To those who happened to have read my previous roaming adventure in Punta, I mentioned this particular landmark well-preserved in its pre-war glory. I wasn’t able to further check it out the last time. Thankfully I got to correspond with the landmark’s curator, who was able to arrange a schedule for a visit to see what’s inside.
This is the Iglesia Ni Cristo Museum at Punta, which was the first formal place of worship for the Philippine Christian group the Iglesia Ni Cristo. (INC) While, the structure itself was built in 1937, there was already a deep connection between the INC and Punta, going way back to the establishment of the INC in July 1914 by its founder Felix Manalo, (after whom the narrow street along the museum was named after)
Manalo actually began preaching what would become the teachings of the INC in Punta, ministering to some workers of the Punta-based construction firm Atlantic Gulf and Pacific Company as well as some others in the neighborhood then baptizing them in the waters of the then-clean Pasig River.
During its first 23 years, the INC held worship services in different parts of Manila and surrounding areas, setting up informal worship centers in some member’s house or somewhere. Eventually, as the INC became a bit more firmly established as a religious movement in the Philippines, the need arose for it to have a more formal place of worship where they can worship and glorify God.
With such thoughts in mind, it may have been fitting for Felix Manalo to decide that INC’s first formal place of worship would be built right where it all began. Thus, a 2-story structure was built in 1937 in Punta, built in the design more reminiscent of the pre-war American-style houses rather than the neo-Gothicness of contemporary INC chapels. It would go through some significant changes until the need arose in the 1980’s for a bigger venue. Thus, the move of INC’s worship activities in Punta a few blocks away to the present temple, which sports the all so-familiar architecture INC chapels are known for.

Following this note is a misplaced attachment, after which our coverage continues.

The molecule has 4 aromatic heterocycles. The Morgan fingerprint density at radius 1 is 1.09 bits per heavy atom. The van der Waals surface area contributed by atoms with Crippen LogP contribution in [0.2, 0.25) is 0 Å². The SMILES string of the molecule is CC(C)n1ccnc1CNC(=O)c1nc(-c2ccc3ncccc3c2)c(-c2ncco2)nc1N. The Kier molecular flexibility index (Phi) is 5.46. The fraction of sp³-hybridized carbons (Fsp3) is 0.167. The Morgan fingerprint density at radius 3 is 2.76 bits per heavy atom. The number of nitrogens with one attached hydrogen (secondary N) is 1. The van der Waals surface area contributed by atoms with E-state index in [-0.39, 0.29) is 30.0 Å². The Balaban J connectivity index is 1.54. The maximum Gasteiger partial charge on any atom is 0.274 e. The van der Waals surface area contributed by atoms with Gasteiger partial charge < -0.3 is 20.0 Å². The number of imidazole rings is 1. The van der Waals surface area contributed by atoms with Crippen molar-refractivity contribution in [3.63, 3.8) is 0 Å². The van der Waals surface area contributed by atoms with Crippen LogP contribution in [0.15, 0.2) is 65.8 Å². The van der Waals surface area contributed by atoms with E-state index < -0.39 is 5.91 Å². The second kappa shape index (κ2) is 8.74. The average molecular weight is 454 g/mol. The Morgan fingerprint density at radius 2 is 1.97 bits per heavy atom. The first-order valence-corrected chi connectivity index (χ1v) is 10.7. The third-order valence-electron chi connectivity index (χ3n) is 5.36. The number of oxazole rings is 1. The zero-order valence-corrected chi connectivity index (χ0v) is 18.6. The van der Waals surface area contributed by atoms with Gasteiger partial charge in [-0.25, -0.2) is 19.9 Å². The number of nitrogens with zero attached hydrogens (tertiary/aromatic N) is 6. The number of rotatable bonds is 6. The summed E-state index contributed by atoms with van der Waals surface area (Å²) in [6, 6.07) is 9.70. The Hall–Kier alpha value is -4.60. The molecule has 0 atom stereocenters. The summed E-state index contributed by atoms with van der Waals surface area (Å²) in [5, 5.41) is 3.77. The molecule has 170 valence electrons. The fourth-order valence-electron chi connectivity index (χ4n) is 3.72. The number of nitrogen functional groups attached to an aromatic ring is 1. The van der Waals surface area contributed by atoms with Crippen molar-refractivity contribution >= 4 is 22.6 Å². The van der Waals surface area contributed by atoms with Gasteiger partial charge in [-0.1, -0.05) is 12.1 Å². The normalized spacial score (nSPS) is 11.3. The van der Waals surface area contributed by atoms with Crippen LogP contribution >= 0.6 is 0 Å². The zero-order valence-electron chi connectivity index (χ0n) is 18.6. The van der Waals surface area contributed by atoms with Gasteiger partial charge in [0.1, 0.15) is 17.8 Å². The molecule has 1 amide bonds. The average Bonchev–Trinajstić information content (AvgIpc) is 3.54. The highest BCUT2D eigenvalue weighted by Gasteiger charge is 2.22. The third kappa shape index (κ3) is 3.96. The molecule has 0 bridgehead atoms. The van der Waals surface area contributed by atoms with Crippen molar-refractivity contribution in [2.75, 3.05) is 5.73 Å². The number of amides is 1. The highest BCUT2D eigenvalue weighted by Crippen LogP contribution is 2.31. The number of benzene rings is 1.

Fortunately, the old chapel was preserved and declared a historic property by the INC in 1993. As part of the preservation work, the old grounds were expanded and an extensive restoration work was done from 1998-2000 to bring back the look of the structure as it was when it was finished in 1937.
Today, this place now stands as a museum to remind people of the INC’s past, as one can get an idea how INC’s worship services were like back then. Inside, one can see the original flooring, furniture, even the woodwork like the balusters that were painstakingly restored after long being buried under various works that were made over the years, especially when it still served as a place of worship. Too bad photography is not allowed inside so I wasn’t able to post the pictures of the interior.
The nearby building, though fairly recent, was modeled to look the same as the old worship center. It serves as the museum’s exhibit area which documented a bit about Punta’s history and the INC’s history in Punta, not to mention some memorabilia that belonged to Felix Manalo.
But more than just a showcase of history, the INC Museum at Punta has made extra effort to also showcase the rich flora of the country. The complex is surrounded by various species of plants, most of which are native to the Philippines. It is the museum’s aim to educate not only INC history but also the country’s rich natural landscape that is currently endangered by rapid urbanization, among other destructive acts brought about by man.
In the midst of creeping urbanization and blight that has endangered the city’s historic and cultural landscape, it is encouraging to know there are still some places like the INC Museum at Punta that has managed to keep the old charm and its heritage intact. Regardless of one’s faith, I hope everyone will be inspired and take action to protect the beauty of the city that has been obscured by urban decay and hopefully achieve the dream of a livable city once more.
Special thanks to Ms. Lita Javier, the curator of the INC Museum at Punta for arranging my visit there. If you wish to visit the museum, you can set up a schedule via email at firstname.lastname@example.org
© The Urban Roamer